HIV & Aging Clinical Recommendations

Chapter 2

Detection and Screening for HIV in Older Adults

  • Providers must reduce barriers to effective prevention and detection of HIV in older
  • Primary care providers should perform routine, opt-out HIV screening in all adults, regardless of age or individual factors, with repeat HIV screening at least annually in patients at known

We recommend routine, opt-out screening for HIV infection in all adults, including those over the age of 65. As described below, HIV screening based on identification of risk factors alone is not effective, especially since older adults may be more likely than the general population to have unrecognized risks, and are therefore more likely to present late in the course of infection with HIV/AIDS. Since early initiation of antiretroviral therapy is critical to successful treatment, and routine screening is more effective than risk-based screening in identifying HIV earlier in older adults, we recommend that all adults regardless of age should be screened for HIV.

The number of older adults with HIV/AIDS is increasing, partly because people with HIV/AIDS are living longer. According to the Center for Disease Control and Prevention (CDC), from 2010 to 2013, the number of adults over the age of 50 living with HIV increased from 301,970 to 395,668 with individuals ages 50-54 years old making up the majority (41%) of HIV positive older adults (CDC 2017e). By the end of 2014, adults over the age of 50 represented approximately 46% (437,671) of all individuals living with HIV in the US (CDC 2015c). Additionally, there has been a continued lack of attention to the rate of new infections in older adults. In 2014, 17% of the 44,073 newly diagnosed HIV infections in the US were in those 50 years and older, and 44% of those were between the ages of 50 and 54 (CDC 2017f). While the prognosis for newly diagnosed HIV positive individuals has improved amongst most age groups, this has not necessarily been the case for older adults. In 2013, a disproportionate percentage of older adults (37.7% ) were diagnosed with stage 3 AIDS at time of HIV diagnosis (CDC 2017e).

Detecting HIV in older adults is not only important because of the increased prevalence amongst older adults, but also because older adults are more likely to present late, with greater associated mortality (Chadborn 2006). A UK study found that 48% of older adults were late presenters vs 33% of younger adults (Smith 2010; Althoff 2010a). Older adults in this study were 14 times more likely to die within a year of diagnosis compared with older adults who were not diagnosed late. Another UK study of 63,805 adults diagnosed with HIV, showed that older adults derived greater absolute risk reduction and mortality benefits with early initiation of ART therapy than their younger counterparts making early detection and treatment essential (Davis 2013). One of the main reasons for late diagnosis is the lack of awareness by both patients and providers.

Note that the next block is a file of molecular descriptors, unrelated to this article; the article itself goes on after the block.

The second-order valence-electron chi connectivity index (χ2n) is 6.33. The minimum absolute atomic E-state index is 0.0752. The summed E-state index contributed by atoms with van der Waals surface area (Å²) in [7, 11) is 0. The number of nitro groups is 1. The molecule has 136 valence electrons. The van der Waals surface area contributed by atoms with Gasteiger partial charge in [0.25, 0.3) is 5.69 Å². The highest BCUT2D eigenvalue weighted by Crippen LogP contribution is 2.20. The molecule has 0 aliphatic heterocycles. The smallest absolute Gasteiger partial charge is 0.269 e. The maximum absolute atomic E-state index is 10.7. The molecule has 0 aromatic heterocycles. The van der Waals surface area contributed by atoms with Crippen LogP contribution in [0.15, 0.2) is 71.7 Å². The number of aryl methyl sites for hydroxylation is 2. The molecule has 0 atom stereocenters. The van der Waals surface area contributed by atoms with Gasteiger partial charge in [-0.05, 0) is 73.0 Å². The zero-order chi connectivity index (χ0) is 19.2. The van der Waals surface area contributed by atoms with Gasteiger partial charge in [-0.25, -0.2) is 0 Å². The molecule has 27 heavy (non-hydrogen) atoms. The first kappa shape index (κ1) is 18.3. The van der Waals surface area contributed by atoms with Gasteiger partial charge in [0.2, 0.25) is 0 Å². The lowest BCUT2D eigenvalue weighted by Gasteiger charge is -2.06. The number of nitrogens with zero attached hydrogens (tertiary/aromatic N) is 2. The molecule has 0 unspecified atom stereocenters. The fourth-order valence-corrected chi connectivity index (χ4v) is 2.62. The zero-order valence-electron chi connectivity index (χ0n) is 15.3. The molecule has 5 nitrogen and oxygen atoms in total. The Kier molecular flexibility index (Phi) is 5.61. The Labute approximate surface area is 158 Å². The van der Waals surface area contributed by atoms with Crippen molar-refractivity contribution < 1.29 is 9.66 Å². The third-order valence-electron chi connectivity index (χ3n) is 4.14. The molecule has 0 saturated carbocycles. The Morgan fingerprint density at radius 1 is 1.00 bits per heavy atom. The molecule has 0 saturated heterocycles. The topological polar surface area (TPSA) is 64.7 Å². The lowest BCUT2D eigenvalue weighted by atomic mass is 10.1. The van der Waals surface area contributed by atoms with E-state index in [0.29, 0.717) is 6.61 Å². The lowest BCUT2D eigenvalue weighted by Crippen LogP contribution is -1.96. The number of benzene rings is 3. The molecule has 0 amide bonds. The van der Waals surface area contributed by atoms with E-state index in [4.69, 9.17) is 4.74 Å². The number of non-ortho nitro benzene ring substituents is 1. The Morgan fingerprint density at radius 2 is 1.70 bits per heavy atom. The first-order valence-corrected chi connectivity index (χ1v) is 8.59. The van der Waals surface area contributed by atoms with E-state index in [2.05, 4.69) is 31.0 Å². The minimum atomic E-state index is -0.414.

Screening for HIV/AIDS requires awareness of risk factors, which may be different in older adults. In contrast to younger adults, the main risk factor in older adults is heterosexual intercourse, though the route of HIV infection is often unknown (Grabar 2006; Martin 2008; Sherr 2009). There are however differences based on gender, with 67% of men over 50 years old contracting HIV by male-male sexual contact, 20% heterosexual contact, and 10% injection drug use, as compared to women with 85% by heterosexual contact and 15% by injection drug use (CDC 2017e). Older women may be at increased risk of HIV due to age-related vaginal thinning and dryness, and also because older women starting a new sexual relationship after many years of being in a monogamous relationship may find it difficult to initiate discussions about risks and the use of condoms (CDC 2017f). Older women may also find it difficult to self-advocate for condom use due to sexism and power differentials within their relationships (Altschuler 2015). Additionally, increasing prevalence of erectile dysfunction as men age may make condom use less desirable and even more challenging, while the availability of medication to treat erectile dysfunction may also allow for increased sexual activity in older men (Jones 2013).